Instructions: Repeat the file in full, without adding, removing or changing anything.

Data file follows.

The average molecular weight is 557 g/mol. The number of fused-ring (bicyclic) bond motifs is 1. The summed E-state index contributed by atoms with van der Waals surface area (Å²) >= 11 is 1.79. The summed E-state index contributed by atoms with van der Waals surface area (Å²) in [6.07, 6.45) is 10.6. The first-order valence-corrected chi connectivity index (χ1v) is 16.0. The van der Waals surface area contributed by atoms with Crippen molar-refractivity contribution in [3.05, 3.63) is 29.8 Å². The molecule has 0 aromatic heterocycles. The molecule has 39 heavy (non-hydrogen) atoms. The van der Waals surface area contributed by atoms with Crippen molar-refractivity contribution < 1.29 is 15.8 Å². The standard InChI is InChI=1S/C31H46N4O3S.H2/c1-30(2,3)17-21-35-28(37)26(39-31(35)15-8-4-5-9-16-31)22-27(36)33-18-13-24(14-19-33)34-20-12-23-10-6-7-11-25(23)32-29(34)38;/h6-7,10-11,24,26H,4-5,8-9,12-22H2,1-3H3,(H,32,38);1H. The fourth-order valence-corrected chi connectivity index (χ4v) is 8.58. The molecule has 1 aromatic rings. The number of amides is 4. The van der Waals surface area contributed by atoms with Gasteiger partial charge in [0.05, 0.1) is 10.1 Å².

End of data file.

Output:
The average molecular weight is 557 g/mol. The number of fused-ring (bicyclic) bond motifs is 1. The summed E-state index contributed by atoms with van der Waals surface area (Å²) >= 11 is 1.79. The summed E-state index contributed by atoms with van der Waals surface area (Å²) in [6.07, 6.45) is 10.6. The first-order valence-corrected chi connectivity index (χ1v) is 16.0. The van der Waals surface area contributed by atoms with Crippen molar-refractivity contribution in [3.05, 3.63) is 29.8 Å². The molecule has 0 aromatic heterocycles. The molecule has 39 heavy (non-hydrogen) atoms. The van der Waals surface area contributed by atoms with Crippen molar-refractivity contribution < 1.29 is 15.8 Å². The standard InChI is InChI=1S/C31H46N4O3S.H2/c1-30(2,3)17-21-35-28(37)26(39-31(35)15-8-4-5-9-16-31)22-27(36)33-18-13-24(14-19-33)34-20-12-23-10-6-7-11-25(23)32-29(34)38;/h6-7,10-11,24,26H,4-5,8-9,12-22H2,1-3H3,(H,32,38);1H. The fourth-order valence-corrected chi connectivity index (χ4v) is 8.58. The molecule has 1 aromatic rings. The number of amides is 4. The van der Waals surface area contributed by atoms with Gasteiger partial charge in [0.05, 0.1) is 10.1 Å².